Based on pre-vote intel, it was pretty clear that the City Commission was going to vote to move forward with the million dollar investment in what has become known as the Brew Pub in Cascades Park. What was not known was if there would be a discussion among the City Commissioners about the reasons why they would support the use of public dollars to help an entrepreneur finance a restaurant.
However, Commissioner Ziffer’s eloquent rationale on why he was voting against the project ensured such a discussion. Ziffer said the opinion of business people he checked with on the proposal offered by the developer and his personal view that a stand alone restaurant could not survive convinced him to vote no on the project.
But then it got sort of silly.
Most of those voting for the project chose to ignore the consequences of the public investment of $2.1 million, of which $600,000 would be spent directly on making the old electric building into a restaurant.
Commissioner Nancy Miller spoke about her love of old buildings and then said “this an experimental situation –almost like a teenager on probation.” Comforting words for the taxpayer.
Commissioner Maddox said, “I do not see a down side to approving this proposal.” How about the restaurant going belly up after six months and resulting in another taxpayer funded round of renovations for the next tenant?
Mayor Marks said “I see this as an opportunity to grow progressively.”
Commissioner Gillum then said something that did not entirely square with his vote for the project. First he said he talked to a restaurant owner about bidding on the project and the owner said he was not interested. And then Gillum added “That’s the only one I talked to.” What? Wouldn’t you check with other restaurant owners to gauge the risk of this project before spending taxpayer dollars?
But then it got interesting. Real interesting.
Commissioner Gillum continued to defend the Brew Pub and asked why this project was getting so much scrutiny. He argued that when local government voted to subsidize student housing on Gaines street, hotels in the downtown CRA, and office space in the Walgreens project there was no objection. Why now?
And you know…Gillum made a good point. The people he respects, the editorial writers at the Tallahassee Democrat and fellow elected official did not object to any of those other projects. And those projects required close to $10 million in public subsidies.
So Commissioner Gillum, who is the heavy favorite to be Tallahassee’s next Mayor, chose to embrace the past to explain his vote on the Brew Pub.
This is good news for any of those insiders that own land in a CRA or have an idea that they can get moved on to the agenda through relationships with elected officials.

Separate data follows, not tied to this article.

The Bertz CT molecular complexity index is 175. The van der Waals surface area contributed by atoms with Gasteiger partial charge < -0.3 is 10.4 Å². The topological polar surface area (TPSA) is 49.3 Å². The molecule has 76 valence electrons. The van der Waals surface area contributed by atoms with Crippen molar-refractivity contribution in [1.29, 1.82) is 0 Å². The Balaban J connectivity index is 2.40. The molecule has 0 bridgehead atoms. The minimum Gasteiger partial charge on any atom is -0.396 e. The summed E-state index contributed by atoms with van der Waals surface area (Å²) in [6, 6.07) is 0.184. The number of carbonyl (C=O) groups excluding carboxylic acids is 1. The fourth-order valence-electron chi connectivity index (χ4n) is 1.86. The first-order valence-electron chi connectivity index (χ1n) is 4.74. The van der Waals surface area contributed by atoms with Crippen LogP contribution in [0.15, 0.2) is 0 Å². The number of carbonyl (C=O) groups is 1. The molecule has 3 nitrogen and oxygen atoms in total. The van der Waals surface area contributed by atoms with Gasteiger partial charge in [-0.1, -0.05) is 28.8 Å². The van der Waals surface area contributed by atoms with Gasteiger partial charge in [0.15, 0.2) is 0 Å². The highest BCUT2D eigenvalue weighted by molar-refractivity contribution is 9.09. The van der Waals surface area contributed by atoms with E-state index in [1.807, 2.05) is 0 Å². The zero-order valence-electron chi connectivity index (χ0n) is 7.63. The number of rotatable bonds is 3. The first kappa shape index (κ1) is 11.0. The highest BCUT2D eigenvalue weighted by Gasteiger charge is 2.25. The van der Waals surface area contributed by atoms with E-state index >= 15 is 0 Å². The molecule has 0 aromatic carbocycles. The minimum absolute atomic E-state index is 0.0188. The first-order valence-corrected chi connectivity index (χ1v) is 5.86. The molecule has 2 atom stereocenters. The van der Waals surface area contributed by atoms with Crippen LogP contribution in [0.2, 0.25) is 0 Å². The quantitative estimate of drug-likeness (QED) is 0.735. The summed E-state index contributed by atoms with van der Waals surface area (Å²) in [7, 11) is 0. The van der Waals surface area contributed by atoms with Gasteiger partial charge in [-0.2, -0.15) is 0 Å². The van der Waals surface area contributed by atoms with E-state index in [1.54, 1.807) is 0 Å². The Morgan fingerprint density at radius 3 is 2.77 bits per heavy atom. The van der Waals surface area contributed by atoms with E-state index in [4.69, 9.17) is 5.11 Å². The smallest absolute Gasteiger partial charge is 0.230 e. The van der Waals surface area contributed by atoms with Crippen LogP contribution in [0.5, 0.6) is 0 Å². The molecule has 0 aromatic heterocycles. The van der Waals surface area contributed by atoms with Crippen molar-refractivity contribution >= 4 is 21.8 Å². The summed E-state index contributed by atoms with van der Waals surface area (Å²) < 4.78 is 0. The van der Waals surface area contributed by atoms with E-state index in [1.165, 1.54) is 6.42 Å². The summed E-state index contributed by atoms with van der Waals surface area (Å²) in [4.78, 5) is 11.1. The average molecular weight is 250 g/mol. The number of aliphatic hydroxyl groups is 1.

And bad news for the taxpayer.
How many solar panels did they use?
The city, state or federal governments have never done anything like this that the tax payers don’t ended up holding the bag. How about shrinking the government and let private enterprise do business.
It’s all about options.
Option 1: Tear the building down.
My opinion: A waste of a historic and architecturally interesting building.
Option 2: Leave it the way it is.
My opinion: Same as opinion 1 except a dangerous eyesore remains.
Option 3: The only other respondent wanted $5 million of tax dollars to restore the building to a white box, and then he would find tenants.
My opinion: A politically well connected company with no skin in the game and nothing to lose if the building remains unoccupied. I believe the building would have been snatched for government or non-profit (read: taxpayer supported) offices.
Option 4: The Edison people put up half the money ($2.5 million) and provided a much needed amenity to a neglected side of town.
My opinion: The people involved with the Edison have proven success running restaurants and promoting events. Their failure is no more guaranteed than their success, as it should be in a free market.
With all taxpayer money wasted on politically motivated social engineering projects, it is duplicitous or naivete to complain when government chooses to invest in a venture that could generate revenue (read: pay taxes) for a change.
The City has NO business in throwing this money away on this brew pub. We don’t even have sidewalks in my neighborhood (that is near a major park) and yet they throw this money into an historically insignificant building for a ….a….BREW PUB?? How is that furthering the public good? So it will create some construction jobs short term. But this thing sounds like a failure made to order.